SAO PAULO, BRAZIL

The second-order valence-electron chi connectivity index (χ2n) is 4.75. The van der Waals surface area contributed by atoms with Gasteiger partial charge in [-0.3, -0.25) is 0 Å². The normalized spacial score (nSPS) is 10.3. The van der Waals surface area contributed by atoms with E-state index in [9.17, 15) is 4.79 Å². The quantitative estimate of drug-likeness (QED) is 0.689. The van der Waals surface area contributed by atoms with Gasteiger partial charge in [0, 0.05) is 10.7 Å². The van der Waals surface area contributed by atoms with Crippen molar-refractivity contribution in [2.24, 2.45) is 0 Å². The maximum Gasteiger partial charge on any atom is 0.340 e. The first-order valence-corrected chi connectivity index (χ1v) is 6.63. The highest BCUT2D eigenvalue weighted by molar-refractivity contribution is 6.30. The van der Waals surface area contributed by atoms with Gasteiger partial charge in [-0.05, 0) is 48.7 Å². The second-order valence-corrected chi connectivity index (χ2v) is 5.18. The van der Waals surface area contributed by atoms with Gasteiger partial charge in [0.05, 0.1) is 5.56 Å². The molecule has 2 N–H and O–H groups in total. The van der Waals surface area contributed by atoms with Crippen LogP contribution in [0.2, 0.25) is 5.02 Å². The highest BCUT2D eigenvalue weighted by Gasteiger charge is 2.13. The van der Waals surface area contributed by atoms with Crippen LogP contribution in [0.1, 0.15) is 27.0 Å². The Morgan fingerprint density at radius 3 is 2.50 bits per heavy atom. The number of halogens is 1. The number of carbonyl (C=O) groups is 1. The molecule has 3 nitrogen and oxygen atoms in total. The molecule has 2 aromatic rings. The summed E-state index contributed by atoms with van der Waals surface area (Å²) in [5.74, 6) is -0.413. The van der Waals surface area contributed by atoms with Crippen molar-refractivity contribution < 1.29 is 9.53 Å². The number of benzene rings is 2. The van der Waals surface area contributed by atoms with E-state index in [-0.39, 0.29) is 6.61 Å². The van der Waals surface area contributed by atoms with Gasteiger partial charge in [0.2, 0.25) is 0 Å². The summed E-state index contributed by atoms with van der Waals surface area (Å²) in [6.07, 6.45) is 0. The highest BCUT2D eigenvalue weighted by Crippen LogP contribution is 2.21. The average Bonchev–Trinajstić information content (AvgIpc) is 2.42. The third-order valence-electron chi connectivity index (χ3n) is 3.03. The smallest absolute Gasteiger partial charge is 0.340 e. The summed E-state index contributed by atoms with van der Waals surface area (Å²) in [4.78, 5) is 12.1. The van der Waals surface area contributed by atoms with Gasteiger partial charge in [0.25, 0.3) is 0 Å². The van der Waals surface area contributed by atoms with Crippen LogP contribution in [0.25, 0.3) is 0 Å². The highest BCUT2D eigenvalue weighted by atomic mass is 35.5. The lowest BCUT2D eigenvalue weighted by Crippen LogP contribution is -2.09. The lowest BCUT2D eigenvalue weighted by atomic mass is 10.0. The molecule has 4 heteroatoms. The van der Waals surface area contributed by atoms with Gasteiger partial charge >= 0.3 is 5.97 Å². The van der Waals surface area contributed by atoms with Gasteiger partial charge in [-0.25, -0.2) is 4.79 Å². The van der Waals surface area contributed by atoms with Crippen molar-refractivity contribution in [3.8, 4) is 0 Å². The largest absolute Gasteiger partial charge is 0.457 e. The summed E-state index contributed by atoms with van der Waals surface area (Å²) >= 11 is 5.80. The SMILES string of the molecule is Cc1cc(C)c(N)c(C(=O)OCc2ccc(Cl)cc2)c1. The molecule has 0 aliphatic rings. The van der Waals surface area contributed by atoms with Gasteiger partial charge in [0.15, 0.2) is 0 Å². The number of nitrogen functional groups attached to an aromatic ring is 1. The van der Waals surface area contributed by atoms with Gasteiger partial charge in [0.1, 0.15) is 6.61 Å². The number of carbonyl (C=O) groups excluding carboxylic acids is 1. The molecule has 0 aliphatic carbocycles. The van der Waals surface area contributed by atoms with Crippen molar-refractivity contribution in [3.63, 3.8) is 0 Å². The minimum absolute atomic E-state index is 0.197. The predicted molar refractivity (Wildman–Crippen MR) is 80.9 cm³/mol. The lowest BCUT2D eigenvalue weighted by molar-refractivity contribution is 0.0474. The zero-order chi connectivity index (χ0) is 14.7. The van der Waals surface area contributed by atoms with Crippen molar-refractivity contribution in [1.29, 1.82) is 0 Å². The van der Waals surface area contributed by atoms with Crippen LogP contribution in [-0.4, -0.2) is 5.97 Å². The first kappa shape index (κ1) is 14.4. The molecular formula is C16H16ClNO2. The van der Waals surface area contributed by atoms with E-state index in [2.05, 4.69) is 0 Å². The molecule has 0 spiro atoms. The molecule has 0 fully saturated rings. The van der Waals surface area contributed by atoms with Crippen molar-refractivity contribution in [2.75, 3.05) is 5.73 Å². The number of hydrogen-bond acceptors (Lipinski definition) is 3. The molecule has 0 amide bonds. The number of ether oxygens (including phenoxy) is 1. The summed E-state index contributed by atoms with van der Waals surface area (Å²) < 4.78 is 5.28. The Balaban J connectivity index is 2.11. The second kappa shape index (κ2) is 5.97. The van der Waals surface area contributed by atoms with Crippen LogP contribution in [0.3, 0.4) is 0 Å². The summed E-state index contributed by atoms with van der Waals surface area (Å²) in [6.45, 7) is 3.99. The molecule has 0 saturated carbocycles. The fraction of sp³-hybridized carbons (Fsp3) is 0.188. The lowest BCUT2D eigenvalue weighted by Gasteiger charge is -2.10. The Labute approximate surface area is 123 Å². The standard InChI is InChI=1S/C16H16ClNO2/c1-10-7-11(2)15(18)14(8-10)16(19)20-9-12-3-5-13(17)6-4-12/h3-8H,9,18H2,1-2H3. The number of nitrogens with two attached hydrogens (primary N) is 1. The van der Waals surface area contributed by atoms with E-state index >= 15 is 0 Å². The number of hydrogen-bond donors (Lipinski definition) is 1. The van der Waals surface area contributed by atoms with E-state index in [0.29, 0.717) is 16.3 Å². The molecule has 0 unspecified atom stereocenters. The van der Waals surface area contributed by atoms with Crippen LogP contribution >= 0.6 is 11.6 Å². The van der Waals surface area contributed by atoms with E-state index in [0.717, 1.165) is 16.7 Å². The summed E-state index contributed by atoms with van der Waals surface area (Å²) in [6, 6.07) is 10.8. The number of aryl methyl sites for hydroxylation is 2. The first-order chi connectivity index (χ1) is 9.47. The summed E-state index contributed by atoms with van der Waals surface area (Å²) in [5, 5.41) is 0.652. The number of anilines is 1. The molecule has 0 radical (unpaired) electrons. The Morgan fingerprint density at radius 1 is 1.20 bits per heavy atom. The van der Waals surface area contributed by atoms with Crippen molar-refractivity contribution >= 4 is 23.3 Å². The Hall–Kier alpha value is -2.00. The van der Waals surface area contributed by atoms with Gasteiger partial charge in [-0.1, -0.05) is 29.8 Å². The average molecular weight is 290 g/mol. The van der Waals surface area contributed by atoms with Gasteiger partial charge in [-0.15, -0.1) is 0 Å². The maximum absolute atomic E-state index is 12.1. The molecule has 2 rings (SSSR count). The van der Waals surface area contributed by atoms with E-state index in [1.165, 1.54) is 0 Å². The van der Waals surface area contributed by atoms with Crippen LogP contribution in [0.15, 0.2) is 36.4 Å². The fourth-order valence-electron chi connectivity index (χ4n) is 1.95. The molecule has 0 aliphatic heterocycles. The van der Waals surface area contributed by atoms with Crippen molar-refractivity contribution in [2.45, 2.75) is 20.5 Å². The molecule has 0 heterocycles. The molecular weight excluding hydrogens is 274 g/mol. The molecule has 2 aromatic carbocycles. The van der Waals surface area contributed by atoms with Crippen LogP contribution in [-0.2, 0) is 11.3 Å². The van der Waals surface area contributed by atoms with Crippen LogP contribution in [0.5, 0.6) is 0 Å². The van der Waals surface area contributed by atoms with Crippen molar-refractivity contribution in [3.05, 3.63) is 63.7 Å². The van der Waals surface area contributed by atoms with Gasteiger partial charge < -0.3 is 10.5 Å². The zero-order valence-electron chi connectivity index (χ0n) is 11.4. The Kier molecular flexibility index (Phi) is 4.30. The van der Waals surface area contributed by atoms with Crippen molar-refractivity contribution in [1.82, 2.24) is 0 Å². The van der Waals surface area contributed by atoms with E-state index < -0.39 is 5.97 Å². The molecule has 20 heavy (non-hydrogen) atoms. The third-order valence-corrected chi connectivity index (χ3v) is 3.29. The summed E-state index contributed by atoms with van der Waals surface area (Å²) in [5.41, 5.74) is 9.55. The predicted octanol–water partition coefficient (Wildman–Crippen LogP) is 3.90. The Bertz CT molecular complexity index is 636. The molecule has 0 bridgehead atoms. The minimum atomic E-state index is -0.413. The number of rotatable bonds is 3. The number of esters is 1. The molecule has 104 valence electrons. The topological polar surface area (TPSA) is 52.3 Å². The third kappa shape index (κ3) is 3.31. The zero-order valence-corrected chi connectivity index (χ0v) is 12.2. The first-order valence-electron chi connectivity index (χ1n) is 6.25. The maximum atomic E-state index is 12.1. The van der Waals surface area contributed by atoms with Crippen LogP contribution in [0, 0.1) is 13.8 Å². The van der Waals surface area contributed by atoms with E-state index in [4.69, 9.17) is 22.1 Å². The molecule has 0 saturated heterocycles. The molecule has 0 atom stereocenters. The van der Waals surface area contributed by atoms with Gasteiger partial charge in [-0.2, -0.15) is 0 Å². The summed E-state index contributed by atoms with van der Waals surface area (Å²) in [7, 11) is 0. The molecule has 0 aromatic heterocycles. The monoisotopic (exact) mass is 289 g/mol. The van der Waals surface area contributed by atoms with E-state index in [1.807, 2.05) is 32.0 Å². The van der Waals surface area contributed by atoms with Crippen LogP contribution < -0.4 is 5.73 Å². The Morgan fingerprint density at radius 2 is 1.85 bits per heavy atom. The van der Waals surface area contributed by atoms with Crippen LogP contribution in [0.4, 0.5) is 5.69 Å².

WHEN Ernest Borger decided to leave Germany in 1936, he had two friends living abroad: one in Boston, one in Sao Paulo. The latter made a more convincing case for his city, then a pleasant municipality of little more than a million people, thriving on the coffee trade. So Mr. Borger chose Sao Paulo as the place to bring up his family and start a children's clothing business.Today, his sons run a successful mid-sized company that, like the city itself, has drawn workers from all over the country in search of a better life. And they and their families must deal daily with a megalopolis of 17 million beset by pollution, flooding, and crime, as well as shortages of housing, health care, transportation, and other critical services. In a generation, Sao Paulo has become a fragile fabric of industry, commerce, and the miserably poor, with ever-burgeoning clusters of grey skyscrapers ringed by ramshackle dwellings. Stretching 40 miles north to south, the city is laced with the fumes of traffic-clogged streets and the stench of three biologically dead rivers. "We keep asking [our father] why couldn't he have picked Boston," jokes his son Tomaz. Wilma Domaraski Arantes, the Borgers' secretary, says her commute on the Castello Branco highway has become more and more grueling: "Four years ago it was a straight shot. But now, with Alphaville [a planned suburban community built on the city outskirts], the area is full of people, and lots of firms have moved out here." Along with her husband and two other employees, Ms. Arantes carpools the half-hour drive to the factory in Barueri, a farming town that has been overrun by Sao Paulo's urban sprawl. For decades, growth has been the byword of Sao Paulo, the capital of a state that now accounts for about half of Brazil's $350 billion gross national product. Today a quarter of Brazil's vehicles, or 4.5 million, circulate in the city's streets. Sao Paulo drew entrepreneurs and workers from Europe, Japan, South America, and other regions of Brazil, who together built the continent's biggest industrial center. The city drove a decade of national economic growth in the 1970s, known as the era of the "Brazilian miracle." But growth has become the city's biggest problem. "We spent almost 20 years growing 5 percent [in population] a year," says Eduardo Zahn, an urban planner at the state Subsecretariat for Regional Integration. "No city in the world that grows 5 percent a year can administer itself. It can't produce the infrastructure, the social equipment and public services, the parks, the plazas, the buses, schools, and day care centers at a rate of 5 percent more a year. No public budget can do this, not even with help from the private sector." Some say an individualistic mentality, the product of waves of small farmers who came to the city after World War II, has contributed to the deteriorating quality of life. "There is an immigrant's culture," says Jorge Wilheim, director-president of the Metropolitan Planning Company for the State of Sao Paulo. "Houses are turned inwards, to the inside of the lot. Paulistanos [Sao Paulo residents] think they have to take care of the inside of their homes only. Outside the house is a no-man's land, for which an abstract entity called the city government is responsible. Migration is an individual project which demands a certain aggressivity in a highly competitive field. You d rop anchor and try to conquer to keep the city from expelling you." Thanks largely to lessening migration from rural areas, Sao Paulo is now growing at only 3 percent a year. According to Mr. Wilheim, greater Sao Paulo will have 21 million people by the year 2000, and is likely to stabilize around 25 million in the next 30 years. Already, many planners speak of an existing "macrometropolis" taking in several urban centers clustered around Sao Paulo, whose total population today comes to 22 million - out of a total state population of 34 million. Sao Paulo's urban planners spend most of their time thinking about how to slow city growth and address social and physical infrastructure needs within the limitations of Brazil's serious national economic problems. The municipal Planning Secretariat has adopted the idea of rationing infrastructure, something revolutionary for a city that until now grew on impulse, without regard for river flood plains, the availability of sewage treatment plants, or housing needs, for example. "The idea is to better distribute density over the whole city, instead of having piled-up areas and empty areas," says Maria Lucia Refinetti de Martins, the Secretariat's acting planning director. Her proposal to accomplish this, now under consideration in the city council, would tax developers who build in areas with adequate sanitation and utilities and use that revenue to build infrastructure in areas lacking telephone wires, roads, water pipes, and electric lines. The city government has also adopted a policy to waive building codes for neighborhoods with existing substandard housing, to give residents access to needed utilities and other city services. This is part of a new trend of realism on the part of city administrators, who until now tried to make Sao Paulo behave as if it were a first-world city, instead of the dynamic industrial heartland of a developing country. "Seventy percent of the city is clandestine," notes Ms. Refinetti, who adds that in the city proper, with a population of 11 million, 1 million people live in favelas, or shantytowns, and 3 million live in corticos, or slums. The many problems these Paulistanos face include annual flooding. Last March the beltway road linking the central city to a series of highways fanning out into the state was flooded for a 20-mile stretch, immobilizing the city. The flood was unusually large, but the phenomenon is so common during the summer rainy season that the city stocks a warehouse with supplies to help the hundreds of people whose shacks inevitably wash away in the rain. At the state level, the focus is on drawing business and population away from the capital to smaller cities. State Governor Luis Antonio Fleury Filho has begun a pilot program toward this end, trying to match 35 Sao Paulo auto-parts makers with manufacturing locations elsewhere in the state. One drawback is the current recession, which is discouraging new business investment. Planners also say that Sao Paulo must use and develop technology to fit its own special problems. "Today we collect water and take away sewage much as the ancient Romans did," says Wilheim. "That's very expensive to invest in, when 60 percent of the homes aren't hooked up to the sewage network, only 15 percent is treated, and the rest is thrown in the Tiet [River]. We should look at something like biotechnology."